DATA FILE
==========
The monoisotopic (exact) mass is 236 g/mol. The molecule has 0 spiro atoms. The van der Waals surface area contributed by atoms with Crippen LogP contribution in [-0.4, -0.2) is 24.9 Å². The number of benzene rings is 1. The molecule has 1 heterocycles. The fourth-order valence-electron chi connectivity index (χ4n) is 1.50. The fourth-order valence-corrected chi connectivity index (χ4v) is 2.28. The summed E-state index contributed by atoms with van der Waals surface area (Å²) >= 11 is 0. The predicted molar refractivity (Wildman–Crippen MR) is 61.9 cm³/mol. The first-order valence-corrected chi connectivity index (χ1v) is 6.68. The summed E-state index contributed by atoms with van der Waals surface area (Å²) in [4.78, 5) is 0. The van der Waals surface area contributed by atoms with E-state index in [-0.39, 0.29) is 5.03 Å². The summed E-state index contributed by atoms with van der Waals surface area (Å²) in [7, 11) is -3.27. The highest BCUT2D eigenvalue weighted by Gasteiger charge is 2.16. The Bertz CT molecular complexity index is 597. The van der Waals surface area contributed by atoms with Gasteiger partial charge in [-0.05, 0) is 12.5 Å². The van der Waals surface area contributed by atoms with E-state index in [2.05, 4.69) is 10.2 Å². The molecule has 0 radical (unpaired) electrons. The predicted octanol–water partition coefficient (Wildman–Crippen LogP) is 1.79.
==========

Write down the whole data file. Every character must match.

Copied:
The monoisotopic (exact) mass is 236 g/mol. The molecule has 0 spiro atoms. The van der Waals surface area contributed by atoms with Crippen LogP contribution in [-0.4, -0.2) is 24.9 Å². The number of benzene rings is 1. The molecule has 1 heterocycles. The fourth-order valence-electron chi connectivity index (χ4n) is 1.50. The fourth-order valence-corrected chi connectivity index (χ4v) is 2.28. The summed E-state index contributed by atoms with van der Waals surface area (Å²) >= 11 is 0. The predicted molar refractivity (Wildman–Crippen MR) is 61.9 cm³/mol. The first-order valence-corrected chi connectivity index (χ1v) is 6.68. The summed E-state index contributed by atoms with van der Waals surface area (Å²) in [4.78, 5) is 0. The van der Waals surface area contributed by atoms with E-state index in [-0.39, 0.29) is 5.03 Å². The summed E-state index contributed by atoms with van der Waals surface area (Å²) in [7, 11) is -3.27. The highest BCUT2D eigenvalue weighted by Gasteiger charge is 2.16. The Bertz CT molecular complexity index is 597. The van der Waals surface area contributed by atoms with Gasteiger partial charge in [-0.05, 0) is 12.5 Å². The van der Waals surface area contributed by atoms with E-state index in [2.05, 4.69) is 10.2 Å². The molecule has 0 radical (unpaired) electrons. The predicted octanol–water partition coefficient (Wildman–Crippen LogP) is 1.79.